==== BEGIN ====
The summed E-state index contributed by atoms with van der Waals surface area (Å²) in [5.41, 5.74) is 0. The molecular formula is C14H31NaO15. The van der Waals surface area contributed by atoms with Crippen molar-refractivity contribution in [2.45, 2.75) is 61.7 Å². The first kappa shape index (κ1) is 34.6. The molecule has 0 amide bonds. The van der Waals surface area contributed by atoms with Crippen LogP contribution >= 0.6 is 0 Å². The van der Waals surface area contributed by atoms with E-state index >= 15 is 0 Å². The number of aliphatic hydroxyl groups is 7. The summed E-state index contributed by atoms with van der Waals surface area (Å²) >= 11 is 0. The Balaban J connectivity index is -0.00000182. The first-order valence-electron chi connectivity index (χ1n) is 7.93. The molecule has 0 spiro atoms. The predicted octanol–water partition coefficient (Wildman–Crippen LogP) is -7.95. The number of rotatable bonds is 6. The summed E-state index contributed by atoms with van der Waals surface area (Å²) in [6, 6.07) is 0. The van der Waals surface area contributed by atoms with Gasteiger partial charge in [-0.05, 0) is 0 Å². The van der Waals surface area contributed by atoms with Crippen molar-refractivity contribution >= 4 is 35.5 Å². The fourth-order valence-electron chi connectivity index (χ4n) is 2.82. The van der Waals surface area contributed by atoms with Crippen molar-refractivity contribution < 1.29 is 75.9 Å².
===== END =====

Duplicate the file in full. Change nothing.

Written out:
The summed E-state index contributed by atoms with van der Waals surface area (Å²) in [5.41, 5.74) is 0. The molecular formula is C14H31NaO15. The van der Waals surface area contributed by atoms with Crippen molar-refractivity contribution in [2.45, 2.75) is 61.7 Å². The first kappa shape index (κ1) is 34.6. The molecule has 0 amide bonds. The van der Waals surface area contributed by atoms with Crippen LogP contribution >= 0.6 is 0 Å². The van der Waals surface area contributed by atoms with E-state index >= 15 is 0 Å². The number of aliphatic hydroxyl groups is 7. The summed E-state index contributed by atoms with van der Waals surface area (Å²) >= 11 is 0. The Balaban J connectivity index is -0.00000182. The first-order valence-electron chi connectivity index (χ1n) is 7.93. The molecule has 0 spiro atoms. The predicted octanol–water partition coefficient (Wildman–Crippen LogP) is -7.95. The number of rotatable bonds is 6. The summed E-state index contributed by atoms with van der Waals surface area (Å²) in [6, 6.07) is 0. The van der Waals surface area contributed by atoms with Gasteiger partial charge in [-0.05, 0) is 0 Å². The van der Waals surface area contributed by atoms with Crippen molar-refractivity contribution >= 4 is 35.5 Å². The fourth-order valence-electron chi connectivity index (χ4n) is 2.82. The van der Waals surface area contributed by atoms with Crippen molar-refractivity contribution < 1.29 is 75.9 Å².